The value of local ingredients isn’t exclusive to farmers-market shopping or farm-to-table restaurant menus. In Athens, local products can also be found in our city’s beer. Terrapin has sourced locally to make specialty brews for years, and in May, Creature Comforts released DaySpring, a grisette ale made with local wheat.
DaySpring is the first in Creature Comforts’ locally grown series. It’s made from wheat grown organically by DaySpring Farms in Danielsville, run by Nathan Brett and his wife, Simone. The Bretts came to one of the first tours that Creature Comforts gave to the public shortly after opening last year. Afterward, they struck up a conversation with the Creature Comforts team and told them about the organic wheat they were growing in Danielsville. They built a friendship and a relationship as they considered how the brewers could use this local resource.
“Eventually it wound up with them purchasing wheat from us,” says Nathan Brett. “It’s been really fun to be around and watch how it’s developed as a whole.”
They’ve been growing wheat at DaySpring Farms for three years now, but this is the most prominent showcasing of the ingredient so far. Making the mash for DaySpring is more work-intensive than the other beers they brew, but it has paid off for both parties. DaySpring was picking up notoriety before it even hit the market. In January, the beer was awarded first place in the Classic Style category of the Atlanta Cask Ale Tasting, and it came in 10th in a Paste magazine national contest for saison-style beers.
A grisette is a style similar to a saison from the Hainut province of Belgium. It’s light-bodied and low in alcohol, features that make it particularly ideal for drinking with dinner. It’s sold in 750-milliliter “bombers” like a bottle of wine—yet another reason to enjoy it over a meal with friends. (If you drink the whole thing alone, we certainly won’t judge you.)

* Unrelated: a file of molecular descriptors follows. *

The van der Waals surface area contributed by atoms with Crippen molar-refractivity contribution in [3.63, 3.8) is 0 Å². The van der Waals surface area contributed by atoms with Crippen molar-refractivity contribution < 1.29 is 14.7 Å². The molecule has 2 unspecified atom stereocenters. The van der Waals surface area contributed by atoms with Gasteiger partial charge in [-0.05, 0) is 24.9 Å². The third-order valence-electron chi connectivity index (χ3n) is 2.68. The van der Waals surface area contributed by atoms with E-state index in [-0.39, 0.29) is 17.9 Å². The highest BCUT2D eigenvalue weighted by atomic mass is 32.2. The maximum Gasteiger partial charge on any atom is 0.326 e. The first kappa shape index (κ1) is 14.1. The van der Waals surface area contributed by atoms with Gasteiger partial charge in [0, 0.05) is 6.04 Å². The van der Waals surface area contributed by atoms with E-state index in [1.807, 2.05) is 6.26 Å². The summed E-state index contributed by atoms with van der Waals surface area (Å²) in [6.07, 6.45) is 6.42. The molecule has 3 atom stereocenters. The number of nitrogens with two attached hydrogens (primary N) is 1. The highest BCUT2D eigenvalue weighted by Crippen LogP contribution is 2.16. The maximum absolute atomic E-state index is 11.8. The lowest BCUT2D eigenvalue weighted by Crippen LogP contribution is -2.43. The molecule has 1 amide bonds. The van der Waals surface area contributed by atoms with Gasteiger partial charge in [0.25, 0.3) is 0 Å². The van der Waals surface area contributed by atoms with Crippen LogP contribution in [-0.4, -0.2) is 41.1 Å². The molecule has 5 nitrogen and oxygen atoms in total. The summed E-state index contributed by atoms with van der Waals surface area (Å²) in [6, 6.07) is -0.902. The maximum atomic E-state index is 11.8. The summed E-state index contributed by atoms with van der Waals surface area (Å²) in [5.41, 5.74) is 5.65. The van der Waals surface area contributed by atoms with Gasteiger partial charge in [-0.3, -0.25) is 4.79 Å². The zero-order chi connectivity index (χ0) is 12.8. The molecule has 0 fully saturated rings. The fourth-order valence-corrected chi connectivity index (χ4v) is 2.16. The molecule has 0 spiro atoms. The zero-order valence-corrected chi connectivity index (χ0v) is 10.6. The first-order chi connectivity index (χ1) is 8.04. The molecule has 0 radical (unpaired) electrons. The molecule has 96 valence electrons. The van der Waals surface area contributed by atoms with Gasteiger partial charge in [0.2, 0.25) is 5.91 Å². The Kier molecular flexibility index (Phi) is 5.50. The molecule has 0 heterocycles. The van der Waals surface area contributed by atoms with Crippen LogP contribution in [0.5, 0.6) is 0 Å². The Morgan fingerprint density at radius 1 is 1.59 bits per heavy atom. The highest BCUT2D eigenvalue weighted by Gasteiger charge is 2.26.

This is the first of Creature Comforts’ beers brewed with local ingredients, but it won’t be the last. They’re already working on another collaborative brew using Rhonda’s Blueberries, a farm in nearby Union Point.
Already, DaySpring Farms is reaping the benefit of their partnership. “The buzz that’s being created for us is helpful,” Nathan Brett says. “To be partnered up with the folks here at Creature Comforts and to have the beer has been really, really special. Just for the sheer joy of being able to have something and be able to see it go full circle like that has been really fascinating and really enjoyable.”
Being involved in the community in meaningful ways has been a priority for Creature Comforts since its inception. Shortly after the doors opened, they began hosting the Athens Farmers Market on Wednesdays.
“We want to be a place that people think of when they think of Athens,” says Shannon Vinson, the brewery’s special events and media manager. “And I think this thing about getting closer to local and using local ingredients for whatever it is, if it’s beer or if it’s dinner, getting closer to that mentality is really important to us, and it’s something early on that we wanted to have as part of our business plan.”
Terrapin set the standard early for involving local growers and purveyors in their beer-making. This summer marks the third season they’ve released Maggie’s Peach Farmhouse Ale, a seasonal session brewed with peaches from Pearson Farm in Fort Valley.
“Anytime you have a partnership with a local grower, just to give awareness and team up with them,” says Spike Buckowski, Terrapin’s co-founder and brewmaster, “I think it benefits both companies, and it makes people aware of local agriculture.”
Terrapin has branched outside of collaborations with local growers for brews like the Moo-Hoo, which is made with Jittery Joe’s coffee. This fall, they’ll release a spinoff of the Moo-Hoo called a Tiramisu-Hoo (you can guess what it tastes like), also made with Jittery Joe’s. They also brew some of their beers, such as Midnight Monk, in local wine barrels from the likes of Habersham Winery, a vineyard in Helen.
The best news for all of us is that we can support local agriculture by drinking local beer, and that’s really not too much to ask.
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